About a year ago, just shortly after The Fault In Our Stars by John Green hit the shelves, I laid eyes upon it. The jacket is this glossy blue with clouds and a chalk-like writing for the title and authors name, but clearly you can see this all in the image I’ve provided here. Haha! Anyway, I picked it up and saw on the top a quote from one of my favorite authors, Jodi Picoult. Her blurb on the cover said, “Electric…Filled with staccato bursts of humor and tragedy.” The full review was on the back of the jacket that said, “An electric portrait of young people who learn to live life with one foot in the grave. Filled with staccato bursts of humor and tragedy, The Fault in Our Stars takes a spin on universal themes – Will I be loved? Will I be remembered? Will I leave a mark on this world? – by dramatically raising the stakes for the characters who are asking.” Given my love for Jodi, I was sold and I proceeded to the checkout counter without so much as reading the inside flap (it’s a hardcover) to find out what exactly this book was even about. Later on, however, I did open that inner flap to check it out and was immediately saddened by the subject matter revolving around the big C. Especially the big C in teenagers. Ugh, how awful! So, I put it on my bookshelf and returned several times over the next weeks but never cracked the spine. Not until this week, which is about a year later, and when I finally opened the first page, beyond the signed page that I was lucky enough to find, I was sucked into Hazel’s world and she held on tight until I reached the last page.
This was my first experience with John Green, although I follow him on Twitter and he is very vocal, or would it be texty since it is a typed world there? Eh, either way, he is never one to stay quiet for long and I rather enjoy his spurts of language and he seems to be quite available to his fans…which is something I greatly admire. So, anyway, as I was saying before, I had finally opened the book and begun reading it. I am not sure exactly why it had taken me so long to come back to it, perhaps something else caught my attention at the time or whatever the case may be, but I know now that I just wasn’t ready for this story before now. Life is funny that way, and as I say that it makes me think of Augustus and his insanely brilliant way with words, even though he didn’t fancy himself a writer. I truly beg to differ, however. If I could rate this with an infinite number of stars I would, in fact, let me do just that. This novel was so real that I felt as if I had read it before, and that doesn’t mean it was like anything else I have ever read. No, it means that these characters were so real to me that my mind just could not comprehend that it was fiction. I smiled a lot, in the beginning and pretty much up until the midpoint of the story where a realization hit me like a ton of bricks falling off of a house. At that moment I burst out in hysterical sobs because I knew. We all did, those of us who have read this brilliant novel, I am sure, but poor Hazel didn’t know and that is when my heart officially broke. Along the way it broke a bit for Isaac when he lost his eyes to his form of cancer and his bitch of a girlfriend who didn’t have the heart to even check in to see if the guy was still alive after his surgery! My heart broke some more for Hazel, the smartest and wittiest sixteen year old I have ever encountered, and every second she had to suffer through labored breaths and the weary eyes upon her from strangers, but most of all, my heart severely broke for Augustus. This perfect guy who everybody loves but nobody really knows. Well, nobody aside from his parents, Isaac, and Hazel, that is. He was charming and funny and I fell in love with him from the moment he stared so intensely at Hazel across the room of their cancer support group in the basement of a local church. The characters in this book made me so unbelievably happy to have known them and so unbelievably heartbroken to say goodbye to them all at the same time. From the moment I began crying I did not stop until long after I had finished the book…and when I say cry, I mean that ugly crying no one wants to see but the kind that inspires great writing like this. John Green is a genius. Pure and simple. This book was written for teenagers, about teenagers, but in reality it was written for human beings as a whole. He has broken my heart like no other before him and yet I look forward to him breaking it again and again in the future. In fact, I welcome it wholeheartedly. I mean, what is the point of reading if it cannot move you right? Whether it moves you by laughter or tears, the point is you are feeling and that is the goal us writers have.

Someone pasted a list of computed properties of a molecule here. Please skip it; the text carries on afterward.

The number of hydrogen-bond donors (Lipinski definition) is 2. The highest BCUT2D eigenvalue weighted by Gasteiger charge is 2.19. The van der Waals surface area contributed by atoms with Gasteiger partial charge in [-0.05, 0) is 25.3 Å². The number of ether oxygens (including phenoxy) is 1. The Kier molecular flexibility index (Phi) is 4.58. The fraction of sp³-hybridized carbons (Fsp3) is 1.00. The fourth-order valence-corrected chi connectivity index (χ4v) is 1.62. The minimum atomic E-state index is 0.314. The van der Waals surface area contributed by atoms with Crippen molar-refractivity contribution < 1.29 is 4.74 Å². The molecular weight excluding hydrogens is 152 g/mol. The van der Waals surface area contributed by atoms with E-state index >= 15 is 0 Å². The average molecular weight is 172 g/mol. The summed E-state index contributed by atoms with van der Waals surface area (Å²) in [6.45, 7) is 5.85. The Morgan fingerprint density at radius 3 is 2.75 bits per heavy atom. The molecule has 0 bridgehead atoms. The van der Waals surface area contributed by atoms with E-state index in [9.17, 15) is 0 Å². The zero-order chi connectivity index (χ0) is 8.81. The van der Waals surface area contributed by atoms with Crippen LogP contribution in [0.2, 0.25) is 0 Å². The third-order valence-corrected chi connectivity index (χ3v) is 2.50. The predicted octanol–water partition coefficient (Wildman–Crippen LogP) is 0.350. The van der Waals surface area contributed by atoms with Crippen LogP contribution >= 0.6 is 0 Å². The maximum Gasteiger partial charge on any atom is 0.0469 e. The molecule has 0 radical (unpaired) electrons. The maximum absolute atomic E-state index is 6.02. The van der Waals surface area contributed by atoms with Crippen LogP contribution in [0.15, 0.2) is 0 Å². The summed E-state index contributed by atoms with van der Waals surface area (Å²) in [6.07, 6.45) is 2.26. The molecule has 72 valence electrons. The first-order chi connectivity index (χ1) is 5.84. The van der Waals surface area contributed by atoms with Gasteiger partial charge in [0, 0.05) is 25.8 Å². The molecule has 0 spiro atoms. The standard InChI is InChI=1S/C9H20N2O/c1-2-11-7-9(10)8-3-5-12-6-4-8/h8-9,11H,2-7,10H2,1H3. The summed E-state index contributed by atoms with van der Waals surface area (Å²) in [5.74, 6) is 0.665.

If you haven’t read this book, you’re either not ready for it yet like I wasn’t or you’re an idiot, so if it’s the latter than do yourself a favor and go dive into it as soon as possible. I finally see what all the reviews were about and I am so grateful for brave writers like Green. A guy who takes a subject like cancer and smacks it in the face with witty characters who refuse to be walking pity signs but instead become the superheroes of our imagination and beyond. Bravo Mr. Green! Bravo!